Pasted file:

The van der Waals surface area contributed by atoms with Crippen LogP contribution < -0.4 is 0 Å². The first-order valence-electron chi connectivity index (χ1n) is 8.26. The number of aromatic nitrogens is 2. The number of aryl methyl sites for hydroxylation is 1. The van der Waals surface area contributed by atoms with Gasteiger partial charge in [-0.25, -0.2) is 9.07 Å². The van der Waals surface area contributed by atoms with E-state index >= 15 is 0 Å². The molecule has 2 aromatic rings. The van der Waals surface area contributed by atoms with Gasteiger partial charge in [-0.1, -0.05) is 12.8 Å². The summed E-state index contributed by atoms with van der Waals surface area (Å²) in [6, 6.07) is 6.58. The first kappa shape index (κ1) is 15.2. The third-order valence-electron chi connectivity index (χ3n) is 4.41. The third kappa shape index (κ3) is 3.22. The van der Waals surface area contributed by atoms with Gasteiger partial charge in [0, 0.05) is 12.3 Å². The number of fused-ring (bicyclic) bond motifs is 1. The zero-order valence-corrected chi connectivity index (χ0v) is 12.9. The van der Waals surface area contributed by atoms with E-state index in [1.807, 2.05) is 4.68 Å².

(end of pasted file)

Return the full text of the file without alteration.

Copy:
The van der Waals surface area contributed by atoms with Crippen LogP contribution < -0.4 is 0 Å². The first-order valence-electron chi connectivity index (χ1n) is 8.26. The number of aromatic nitrogens is 2. The number of aryl methyl sites for hydroxylation is 1. The van der Waals surface area contributed by atoms with Gasteiger partial charge in [-0.25, -0.2) is 9.07 Å². The van der Waals surface area contributed by atoms with E-state index >= 15 is 0 Å². The molecule has 2 aromatic rings. The van der Waals surface area contributed by atoms with Gasteiger partial charge in [-0.1, -0.05) is 12.8 Å². The summed E-state index contributed by atoms with van der Waals surface area (Å²) in [6, 6.07) is 6.58. The first kappa shape index (κ1) is 15.2. The third-order valence-electron chi connectivity index (χ3n) is 4.41. The third kappa shape index (κ3) is 3.22. The van der Waals surface area contributed by atoms with Gasteiger partial charge in [0, 0.05) is 12.3 Å². The number of fused-ring (bicyclic) bond motifs is 1. The zero-order valence-corrected chi connectivity index (χ0v) is 12.9. The van der Waals surface area contributed by atoms with E-state index in [1.807, 2.05) is 4.68 Å².